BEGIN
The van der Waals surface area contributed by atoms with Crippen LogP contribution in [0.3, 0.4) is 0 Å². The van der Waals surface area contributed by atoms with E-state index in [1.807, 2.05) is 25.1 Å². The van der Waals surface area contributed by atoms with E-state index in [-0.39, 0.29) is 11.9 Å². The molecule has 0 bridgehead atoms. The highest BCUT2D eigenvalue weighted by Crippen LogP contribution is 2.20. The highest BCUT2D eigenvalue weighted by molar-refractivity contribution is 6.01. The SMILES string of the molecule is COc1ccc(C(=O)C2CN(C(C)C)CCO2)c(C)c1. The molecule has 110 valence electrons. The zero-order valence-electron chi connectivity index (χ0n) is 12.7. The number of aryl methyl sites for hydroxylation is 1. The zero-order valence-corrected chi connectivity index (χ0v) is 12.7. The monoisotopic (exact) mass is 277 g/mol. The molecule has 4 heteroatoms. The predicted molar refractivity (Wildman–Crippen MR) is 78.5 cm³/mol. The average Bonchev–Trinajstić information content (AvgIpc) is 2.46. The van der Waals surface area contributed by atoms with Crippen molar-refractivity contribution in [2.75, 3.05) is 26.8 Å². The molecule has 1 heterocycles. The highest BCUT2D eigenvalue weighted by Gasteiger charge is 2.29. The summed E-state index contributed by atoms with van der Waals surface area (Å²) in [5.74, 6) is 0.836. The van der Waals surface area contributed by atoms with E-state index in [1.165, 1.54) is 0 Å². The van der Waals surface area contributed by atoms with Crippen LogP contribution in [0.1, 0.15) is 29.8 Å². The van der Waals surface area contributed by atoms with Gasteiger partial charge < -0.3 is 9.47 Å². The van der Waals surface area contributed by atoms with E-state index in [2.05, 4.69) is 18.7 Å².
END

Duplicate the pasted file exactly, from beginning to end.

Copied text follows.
The van der Waals surface area contributed by atoms with Crippen LogP contribution in [0.3, 0.4) is 0 Å². The van der Waals surface area contributed by atoms with E-state index in [1.807, 2.05) is 25.1 Å². The van der Waals surface area contributed by atoms with E-state index in [-0.39, 0.29) is 11.9 Å². The molecule has 0 bridgehead atoms. The highest BCUT2D eigenvalue weighted by Crippen LogP contribution is 2.20. The highest BCUT2D eigenvalue weighted by molar-refractivity contribution is 6.01. The SMILES string of the molecule is COc1ccc(C(=O)C2CN(C(C)C)CCO2)c(C)c1. The molecule has 110 valence electrons. The zero-order valence-electron chi connectivity index (χ0n) is 12.7. The number of aryl methyl sites for hydroxylation is 1. The zero-order valence-corrected chi connectivity index (χ0v) is 12.7. The monoisotopic (exact) mass is 277 g/mol. The molecule has 4 heteroatoms. The predicted molar refractivity (Wildman–Crippen MR) is 78.5 cm³/mol. The average Bonchev–Trinajstić information content (AvgIpc) is 2.46. The van der Waals surface area contributed by atoms with Crippen molar-refractivity contribution in [2.75, 3.05) is 26.8 Å². The molecule has 1 heterocycles. The highest BCUT2D eigenvalue weighted by Gasteiger charge is 2.29. The summed E-state index contributed by atoms with van der Waals surface area (Å²) in [5.74, 6) is 0.836. The van der Waals surface area contributed by atoms with E-state index in [1.165, 1.54) is 0 Å². The van der Waals surface area contributed by atoms with Crippen LogP contribution in [0.1, 0.15) is 29.8 Å². The van der Waals surface area contributed by atoms with Gasteiger partial charge < -0.3 is 9.47 Å². The van der Waals surface area contributed by atoms with E-state index in [2.05, 4.69) is 18.7 Å².